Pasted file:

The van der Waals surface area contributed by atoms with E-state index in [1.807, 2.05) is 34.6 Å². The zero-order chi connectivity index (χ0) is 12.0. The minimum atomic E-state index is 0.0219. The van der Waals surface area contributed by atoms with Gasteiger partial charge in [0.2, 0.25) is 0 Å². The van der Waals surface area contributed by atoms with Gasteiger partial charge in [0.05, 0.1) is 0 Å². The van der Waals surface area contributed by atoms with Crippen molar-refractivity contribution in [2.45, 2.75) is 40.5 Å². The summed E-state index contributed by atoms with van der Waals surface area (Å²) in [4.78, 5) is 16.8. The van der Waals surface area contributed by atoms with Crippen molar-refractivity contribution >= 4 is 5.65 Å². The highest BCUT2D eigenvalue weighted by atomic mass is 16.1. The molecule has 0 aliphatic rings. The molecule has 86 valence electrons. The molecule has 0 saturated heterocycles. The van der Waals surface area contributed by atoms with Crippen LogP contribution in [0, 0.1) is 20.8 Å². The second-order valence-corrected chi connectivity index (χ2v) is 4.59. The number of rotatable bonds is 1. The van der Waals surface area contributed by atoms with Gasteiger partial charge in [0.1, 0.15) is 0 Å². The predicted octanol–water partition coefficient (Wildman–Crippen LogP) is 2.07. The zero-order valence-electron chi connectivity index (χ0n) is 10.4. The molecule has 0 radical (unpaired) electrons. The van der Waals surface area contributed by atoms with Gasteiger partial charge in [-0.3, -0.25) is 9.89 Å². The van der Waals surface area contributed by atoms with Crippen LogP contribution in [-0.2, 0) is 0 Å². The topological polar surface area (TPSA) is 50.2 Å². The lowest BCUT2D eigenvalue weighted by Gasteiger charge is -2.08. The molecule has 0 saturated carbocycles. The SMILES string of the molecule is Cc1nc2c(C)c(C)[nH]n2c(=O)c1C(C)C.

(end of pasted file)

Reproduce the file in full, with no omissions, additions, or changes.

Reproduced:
The van der Waals surface area contributed by atoms with E-state index in [1.807, 2.05) is 34.6 Å². The zero-order chi connectivity index (χ0) is 12.0. The minimum atomic E-state index is 0.0219. The van der Waals surface area contributed by atoms with Gasteiger partial charge in [0.2, 0.25) is 0 Å². The van der Waals surface area contributed by atoms with Gasteiger partial charge in [0.05, 0.1) is 0 Å². The van der Waals surface area contributed by atoms with Crippen molar-refractivity contribution in [2.45, 2.75) is 40.5 Å². The summed E-state index contributed by atoms with van der Waals surface area (Å²) in [4.78, 5) is 16.8. The van der Waals surface area contributed by atoms with Crippen molar-refractivity contribution >= 4 is 5.65 Å². The highest BCUT2D eigenvalue weighted by atomic mass is 16.1. The molecule has 0 aliphatic rings. The molecule has 86 valence electrons. The molecule has 0 saturated heterocycles. The van der Waals surface area contributed by atoms with Crippen LogP contribution in [0, 0.1) is 20.8 Å². The second-order valence-corrected chi connectivity index (χ2v) is 4.59. The number of rotatable bonds is 1. The van der Waals surface area contributed by atoms with Gasteiger partial charge in [0.1, 0.15) is 0 Å². The predicted octanol–water partition coefficient (Wildman–Crippen LogP) is 2.07. The zero-order valence-electron chi connectivity index (χ0n) is 10.4. The molecule has 0 radical (unpaired) electrons. The van der Waals surface area contributed by atoms with Gasteiger partial charge in [-0.3, -0.25) is 9.89 Å². The van der Waals surface area contributed by atoms with Crippen LogP contribution in [-0.2, 0) is 0 Å². The topological polar surface area (TPSA) is 50.2 Å². The lowest BCUT2D eigenvalue weighted by Gasteiger charge is -2.08. The molecule has 0 saturated carbocycles. The SMILES string of the molecule is Cc1nc2c(C)c(C)[nH]n2c(=O)c1C(C)C.